After Further Review: Woods, Furyk and Glenn


Each week, takes a look back at the week in golf. In this edition of After Further Review, our writers weigh in on Tiger Woods' possible sabbatical, Jim Furyk's frustration, and memories of Rhonda Glenn.

Although short on details or anything even remotely close to a timetable, Tiger Woods’ announcement on Wednesday that he would not play the Honda Classic unless his game “is tournament-ready” was the correct decision.

The microscope that Woods lives under is perhaps the most intrusive in the history of sports, and that’s not exactly the best place to play one’s self out of a slump.

“It’s having the time to focus on the game in an uninterrupted way. Doing it in the public spotlight, understandably so, is not the most conducive,” Woods’ manager Mark Steinberg said. - Rex Hoggard

Poor Jim Furyk. (You know, if we can refer to a guy who's banked more than $62 million on the PGA Tour alone as poor.)

It's now been 4 1/2 years since his last victory. Which wouldn't sound too bad if not for the excruciating way he repeatedly gets into contention, only to falter on Sunday afternoon.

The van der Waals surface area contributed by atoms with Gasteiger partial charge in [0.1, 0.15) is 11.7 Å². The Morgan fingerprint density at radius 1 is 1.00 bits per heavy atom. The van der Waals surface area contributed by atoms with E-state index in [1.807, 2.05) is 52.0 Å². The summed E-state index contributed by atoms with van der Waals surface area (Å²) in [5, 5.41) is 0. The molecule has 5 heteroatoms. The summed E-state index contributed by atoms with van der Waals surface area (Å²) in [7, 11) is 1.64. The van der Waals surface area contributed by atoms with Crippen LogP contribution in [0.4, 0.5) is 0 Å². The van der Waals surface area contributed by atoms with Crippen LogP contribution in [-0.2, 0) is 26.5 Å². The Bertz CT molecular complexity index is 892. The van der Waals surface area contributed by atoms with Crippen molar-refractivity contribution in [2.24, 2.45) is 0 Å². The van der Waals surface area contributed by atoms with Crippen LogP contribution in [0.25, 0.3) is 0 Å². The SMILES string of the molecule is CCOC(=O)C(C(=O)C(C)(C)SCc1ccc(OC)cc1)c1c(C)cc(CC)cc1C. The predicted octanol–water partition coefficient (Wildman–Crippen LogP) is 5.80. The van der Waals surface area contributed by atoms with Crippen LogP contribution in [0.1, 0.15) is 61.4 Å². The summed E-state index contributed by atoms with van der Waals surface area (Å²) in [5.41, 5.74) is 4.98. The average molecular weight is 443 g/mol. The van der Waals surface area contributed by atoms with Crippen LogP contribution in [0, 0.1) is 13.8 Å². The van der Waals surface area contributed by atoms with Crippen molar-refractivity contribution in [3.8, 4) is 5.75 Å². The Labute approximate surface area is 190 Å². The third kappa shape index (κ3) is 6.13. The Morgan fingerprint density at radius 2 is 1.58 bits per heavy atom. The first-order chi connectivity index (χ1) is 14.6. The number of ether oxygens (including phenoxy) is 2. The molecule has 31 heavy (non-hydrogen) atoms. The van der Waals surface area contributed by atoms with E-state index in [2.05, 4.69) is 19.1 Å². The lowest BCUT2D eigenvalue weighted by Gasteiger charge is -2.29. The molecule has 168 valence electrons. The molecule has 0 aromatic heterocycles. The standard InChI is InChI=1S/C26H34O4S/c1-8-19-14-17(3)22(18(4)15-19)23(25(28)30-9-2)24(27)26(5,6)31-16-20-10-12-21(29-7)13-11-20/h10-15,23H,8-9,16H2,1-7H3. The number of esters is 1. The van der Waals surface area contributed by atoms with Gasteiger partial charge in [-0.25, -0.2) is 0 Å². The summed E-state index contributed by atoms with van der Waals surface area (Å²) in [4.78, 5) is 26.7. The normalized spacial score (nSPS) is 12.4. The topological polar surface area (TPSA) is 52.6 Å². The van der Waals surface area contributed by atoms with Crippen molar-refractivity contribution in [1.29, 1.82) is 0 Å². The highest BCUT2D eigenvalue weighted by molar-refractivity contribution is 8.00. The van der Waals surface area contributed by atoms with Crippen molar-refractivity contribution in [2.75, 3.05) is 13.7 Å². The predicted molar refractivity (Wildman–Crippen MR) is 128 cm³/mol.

This isn't a coincidence and it's beyond even a pattern. But the good news is, there's got to be a light at the end of this dark tunnel. He'll win again - and when he does, he'll undoubtedly credit the close calls that hounded him for so long. - Jason Sobel

Few communities are as fascinating for a golf writer as Palm Beach County, Fla. The area is saturated with PGA and LPGA tour players who have made their homes there, and many of the natives have national profiles in the game as well. Rhonda Glenn, who died Thursday at the much-too-young age of 68, was one of the latter. A golf writer who didn't come from the area - or even the state or the region - needed help in familiarizing himself with the history of the place, and no one was more giving of time and effort than Rhonda Glenn. She introduced me to her friend Barbara Romack, one of the funniest, most free-spirited individuals I have ever met. She regaled me with tales of Jackie Gleason and the important role he played in golf in Palm Beach and Broward counties. And of course she was my main source whenever I wrote about the history of women's golf, which she had so thoroughly chronicled in her award-winning book.

A few weeks ago I played golf with some fellow writers, who planned to cover the LPGA event in Ocala, Fla. Thinking that Rhonda, who lived not far away, might show up in the press room one day, I asked one of the writers to say hello for me. Sadly, such a meeting never happened. And now I'll never get to say hello again. But I definitely want to say goodbye, and thank you, Rhonda. - Al Tays